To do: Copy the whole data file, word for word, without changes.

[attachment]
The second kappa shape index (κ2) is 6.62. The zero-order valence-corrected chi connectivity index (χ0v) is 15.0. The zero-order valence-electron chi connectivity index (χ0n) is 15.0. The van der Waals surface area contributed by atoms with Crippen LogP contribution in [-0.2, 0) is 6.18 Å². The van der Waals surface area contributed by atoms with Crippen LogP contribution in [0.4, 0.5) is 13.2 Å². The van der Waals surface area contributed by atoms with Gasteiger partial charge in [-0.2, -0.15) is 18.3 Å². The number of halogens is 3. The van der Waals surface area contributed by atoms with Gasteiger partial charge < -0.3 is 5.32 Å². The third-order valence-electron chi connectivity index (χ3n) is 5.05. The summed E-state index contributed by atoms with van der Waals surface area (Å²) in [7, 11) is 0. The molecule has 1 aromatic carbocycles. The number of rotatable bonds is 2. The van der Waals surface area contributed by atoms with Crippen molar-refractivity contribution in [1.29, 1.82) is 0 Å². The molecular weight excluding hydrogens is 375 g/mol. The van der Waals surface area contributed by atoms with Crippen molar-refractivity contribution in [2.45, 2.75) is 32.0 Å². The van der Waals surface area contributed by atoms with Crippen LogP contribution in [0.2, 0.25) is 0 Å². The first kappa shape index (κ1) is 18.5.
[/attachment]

The second kappa shape index (κ2) is 6.62. The zero-order valence-corrected chi connectivity index (χ0v) is 15.0. The zero-order valence-electron chi connectivity index (χ0n) is 15.0. The van der Waals surface area contributed by atoms with Crippen LogP contribution in [-0.2, 0) is 6.18 Å². The van der Waals surface area contributed by atoms with Crippen LogP contribution in [0.4, 0.5) is 13.2 Å². The van der Waals surface area contributed by atoms with Gasteiger partial charge in [-0.2, -0.15) is 18.3 Å². The number of halogens is 3. The van der Waals surface area contributed by atoms with Gasteiger partial charge < -0.3 is 5.32 Å². The third-order valence-electron chi connectivity index (χ3n) is 5.05. The summed E-state index contributed by atoms with van der Waals surface area (Å²) in [7, 11) is 0. The molecule has 1 aromatic carbocycles. The number of rotatable bonds is 2. The van der Waals surface area contributed by atoms with Crippen molar-refractivity contribution in [1.29, 1.82) is 0 Å². The molecular weight excluding hydrogens is 375 g/mol. The van der Waals surface area contributed by atoms with Crippen molar-refractivity contribution in [2.45, 2.75) is 32.0 Å². The van der Waals surface area contributed by atoms with Crippen LogP contribution in [0.2, 0.25) is 0 Å². The first kappa shape index (κ1) is 18.5.